2. Thanks for the comment, Manuel. You mention that:
    “All crypto-currencies, and fiat currencies share the weakness inherent in their software: that whomever breaks the “code” used by banks, governments, servers or P2P systems will be able to abuse the system until detection/correction takes place.”

    All software has inherent weakness. As it so happens, crypto-currencies such as Bitcoin are open source and the code has been examined by countless coders, cryptographers and hackers and it is considered extremely secure. Moreover, the code is run by a distributed network with unimaginable computing power, so there is no one party controlling it. The main vulnerabilities of Bitcoin code is in upgrades to the system (which could cause a fork), or a very unlikely 51% attack. Both of these are rare and/or extremely unlikely and would be spotted almost instantaneously (hence the abuser will have very little time to abuse the system and wouldn’t be able to do too much harm anyway).

    Now to make one thing very clear – fiat currency is not governed by ‘code’ (unless you’re talking in the most abstract sense). The Federal Reserve creates one-sided accounting entries in its books (thus ‘creating’ money out of thin air) but that is not abusing a bug in the code. That is the very intention of the system itself! Governments rely on inflation for their very existence (see parts III and IV of this series in the Bitcoin blog). You mention the LIBOR and the ‘London Whale’ scandals as the fiat currency scandals. Those are only inconsequentially related to the fiat currency system. A century of money printing (including current Quantitative Easing measures) and the fact that money is created out of nowhere at the whim of a small group of individuals is the true scandal nobody seems to care about. Bitcoin is in no way, shape or form equivalent to what characterizes fiat currency (again, see part IV of this series).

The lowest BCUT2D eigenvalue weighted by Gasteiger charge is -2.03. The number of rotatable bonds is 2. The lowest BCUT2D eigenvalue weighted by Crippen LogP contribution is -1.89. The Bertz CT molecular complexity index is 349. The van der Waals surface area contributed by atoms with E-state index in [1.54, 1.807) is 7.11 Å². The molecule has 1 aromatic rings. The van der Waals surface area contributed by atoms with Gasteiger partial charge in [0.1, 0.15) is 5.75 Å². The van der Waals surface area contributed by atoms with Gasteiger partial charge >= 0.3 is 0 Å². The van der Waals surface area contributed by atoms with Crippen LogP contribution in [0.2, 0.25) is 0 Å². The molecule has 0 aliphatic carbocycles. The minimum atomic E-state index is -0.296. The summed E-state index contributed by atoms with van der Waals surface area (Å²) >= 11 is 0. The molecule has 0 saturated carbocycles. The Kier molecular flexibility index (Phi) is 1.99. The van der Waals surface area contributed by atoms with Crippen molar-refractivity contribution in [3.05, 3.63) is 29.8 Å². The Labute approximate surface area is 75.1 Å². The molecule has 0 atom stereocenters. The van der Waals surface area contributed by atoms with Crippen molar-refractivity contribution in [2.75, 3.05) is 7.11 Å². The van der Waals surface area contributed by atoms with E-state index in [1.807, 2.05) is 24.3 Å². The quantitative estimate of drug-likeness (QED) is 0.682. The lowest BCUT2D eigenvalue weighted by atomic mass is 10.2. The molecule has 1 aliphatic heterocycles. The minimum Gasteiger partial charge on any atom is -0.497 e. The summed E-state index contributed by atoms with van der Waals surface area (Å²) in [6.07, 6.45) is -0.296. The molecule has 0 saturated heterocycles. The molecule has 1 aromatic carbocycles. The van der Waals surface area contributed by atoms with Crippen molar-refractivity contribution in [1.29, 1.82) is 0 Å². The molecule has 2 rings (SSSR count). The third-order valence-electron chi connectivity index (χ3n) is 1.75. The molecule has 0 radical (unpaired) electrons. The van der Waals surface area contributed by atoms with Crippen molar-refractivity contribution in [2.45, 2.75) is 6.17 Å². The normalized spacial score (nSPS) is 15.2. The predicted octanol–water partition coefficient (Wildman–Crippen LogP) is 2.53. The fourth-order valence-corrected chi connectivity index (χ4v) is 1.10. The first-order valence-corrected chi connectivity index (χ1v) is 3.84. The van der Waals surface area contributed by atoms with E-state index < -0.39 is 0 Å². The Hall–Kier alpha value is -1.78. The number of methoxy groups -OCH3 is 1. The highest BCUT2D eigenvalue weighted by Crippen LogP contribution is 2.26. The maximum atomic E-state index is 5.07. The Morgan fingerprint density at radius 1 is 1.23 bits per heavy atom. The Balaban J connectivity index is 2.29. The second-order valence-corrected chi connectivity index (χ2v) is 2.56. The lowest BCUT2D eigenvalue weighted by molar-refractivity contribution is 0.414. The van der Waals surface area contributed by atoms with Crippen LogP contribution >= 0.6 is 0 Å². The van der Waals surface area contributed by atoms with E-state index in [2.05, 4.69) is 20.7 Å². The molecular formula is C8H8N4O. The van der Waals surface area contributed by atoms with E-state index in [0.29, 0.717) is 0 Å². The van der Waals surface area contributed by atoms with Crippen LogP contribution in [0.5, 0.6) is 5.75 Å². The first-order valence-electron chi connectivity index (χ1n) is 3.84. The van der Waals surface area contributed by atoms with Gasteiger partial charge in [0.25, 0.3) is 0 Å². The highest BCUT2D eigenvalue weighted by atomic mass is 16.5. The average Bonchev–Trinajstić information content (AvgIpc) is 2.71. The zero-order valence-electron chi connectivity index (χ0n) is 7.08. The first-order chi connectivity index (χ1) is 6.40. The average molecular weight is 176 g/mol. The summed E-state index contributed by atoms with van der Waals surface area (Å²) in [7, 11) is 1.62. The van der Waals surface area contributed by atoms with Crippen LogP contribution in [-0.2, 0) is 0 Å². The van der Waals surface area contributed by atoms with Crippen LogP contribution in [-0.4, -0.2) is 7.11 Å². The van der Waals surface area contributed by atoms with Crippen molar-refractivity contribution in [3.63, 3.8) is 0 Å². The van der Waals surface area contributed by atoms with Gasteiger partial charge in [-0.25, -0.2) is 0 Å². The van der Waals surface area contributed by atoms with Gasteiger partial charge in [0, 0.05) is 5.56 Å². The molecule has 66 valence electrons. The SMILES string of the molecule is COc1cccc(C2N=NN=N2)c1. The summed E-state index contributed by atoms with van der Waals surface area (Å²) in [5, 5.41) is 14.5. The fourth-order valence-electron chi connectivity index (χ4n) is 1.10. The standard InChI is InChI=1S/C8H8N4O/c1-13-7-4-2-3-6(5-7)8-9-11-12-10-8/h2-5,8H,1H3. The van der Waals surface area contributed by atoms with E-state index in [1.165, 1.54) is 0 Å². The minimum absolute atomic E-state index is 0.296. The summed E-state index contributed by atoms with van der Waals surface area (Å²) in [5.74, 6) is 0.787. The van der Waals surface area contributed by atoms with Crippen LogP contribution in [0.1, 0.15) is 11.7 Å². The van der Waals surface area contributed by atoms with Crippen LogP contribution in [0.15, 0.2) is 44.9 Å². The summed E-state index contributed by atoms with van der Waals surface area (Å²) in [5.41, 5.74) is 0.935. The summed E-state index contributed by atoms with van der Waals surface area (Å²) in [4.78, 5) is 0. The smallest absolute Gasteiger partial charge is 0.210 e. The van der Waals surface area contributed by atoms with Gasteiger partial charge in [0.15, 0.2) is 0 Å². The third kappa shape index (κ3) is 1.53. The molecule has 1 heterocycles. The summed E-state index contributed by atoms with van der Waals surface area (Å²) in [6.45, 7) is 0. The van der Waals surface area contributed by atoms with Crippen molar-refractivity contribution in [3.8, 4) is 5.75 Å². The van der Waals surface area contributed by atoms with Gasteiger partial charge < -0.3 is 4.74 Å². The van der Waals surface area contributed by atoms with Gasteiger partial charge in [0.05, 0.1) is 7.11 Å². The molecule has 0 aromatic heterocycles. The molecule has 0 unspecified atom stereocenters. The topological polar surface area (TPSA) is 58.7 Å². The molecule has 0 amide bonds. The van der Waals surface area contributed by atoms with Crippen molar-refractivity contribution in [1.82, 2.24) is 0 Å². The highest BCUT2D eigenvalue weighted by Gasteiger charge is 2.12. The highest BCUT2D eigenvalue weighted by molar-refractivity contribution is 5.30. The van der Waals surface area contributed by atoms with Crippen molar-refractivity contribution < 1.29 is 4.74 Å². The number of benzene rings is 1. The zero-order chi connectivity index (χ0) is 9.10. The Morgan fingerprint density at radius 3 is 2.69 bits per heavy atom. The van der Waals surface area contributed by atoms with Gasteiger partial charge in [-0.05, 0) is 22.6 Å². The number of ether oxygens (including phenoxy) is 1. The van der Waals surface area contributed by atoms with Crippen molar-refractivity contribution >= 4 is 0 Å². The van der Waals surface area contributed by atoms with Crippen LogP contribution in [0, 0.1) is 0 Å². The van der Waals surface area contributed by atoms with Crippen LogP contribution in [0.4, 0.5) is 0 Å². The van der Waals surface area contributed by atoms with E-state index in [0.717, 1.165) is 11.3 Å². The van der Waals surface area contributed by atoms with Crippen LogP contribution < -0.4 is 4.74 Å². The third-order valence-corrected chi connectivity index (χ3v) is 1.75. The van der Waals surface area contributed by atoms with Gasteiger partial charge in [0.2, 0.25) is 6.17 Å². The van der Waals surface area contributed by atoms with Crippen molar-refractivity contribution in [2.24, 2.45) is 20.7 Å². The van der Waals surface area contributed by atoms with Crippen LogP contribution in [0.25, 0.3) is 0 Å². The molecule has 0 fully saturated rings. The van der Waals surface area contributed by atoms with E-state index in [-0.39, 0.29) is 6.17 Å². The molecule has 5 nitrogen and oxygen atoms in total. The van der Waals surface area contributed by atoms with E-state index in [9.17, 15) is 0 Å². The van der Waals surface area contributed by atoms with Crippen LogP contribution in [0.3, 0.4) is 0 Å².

I will concede that there are ways to manipulate the value of Bitcoin, much like there is a way to manipulate the rate of LIBOR or the unintended consequences of Wall Street glitches which caused the flash crash (assuming that’s what you’re referring to) which manipulated the value of certain stocks. If there is an agency (say an exchange like Mt. Gox) which has a substantial impact on the volume of exchanges between Bitcoin (BTC) and fiat currencies (say, USD) and say that exchange was subject to bullying by the financial regulator/government or even to denial-of-service attacks, that could have an impact on transactions between BTC and USD and therefore would have an impact on the value of BTC in USD. But this has no impact on Bitcoin as a currency, namely that the currency is still fundamentally sound. Any commodity’s value can be manipulated. That is a weakness one can extend to Bitcoin. The difference is that a fiat currency’s value is determined by legal decree and forced upon everyone whether they want it or not, whereas a free market currency’s value is determined by what people are willing to offer for it in a voluntary market. This is where Bitcoin, gold and silver differ from all national currencies in the starkest of ways.

  3. Rich Brumpton says:

    I was reading Manuel’s comment in that broadest sense you mention. ‘Code” can mean almost the same thing that ‘Machine’ meant to our grandparents when used in as an analogy.

    I have found that technological structures give a very good handle on understanding a much more messy reality. One of my favorite uses of this is to help geeks understand politics and the legal system. Laying out a world of Lawyers = Hackers, Politicians = Programmers, Judges = Debuggers, etc can be an interesting exercise that leads to some insights for those that have a very heavy technical understanding, but have avoided politics.

    I have not tried yet, but I suspect a similar analysis and analogy to the financial system would be enlightening.

    Great article, I look forward to seeing more!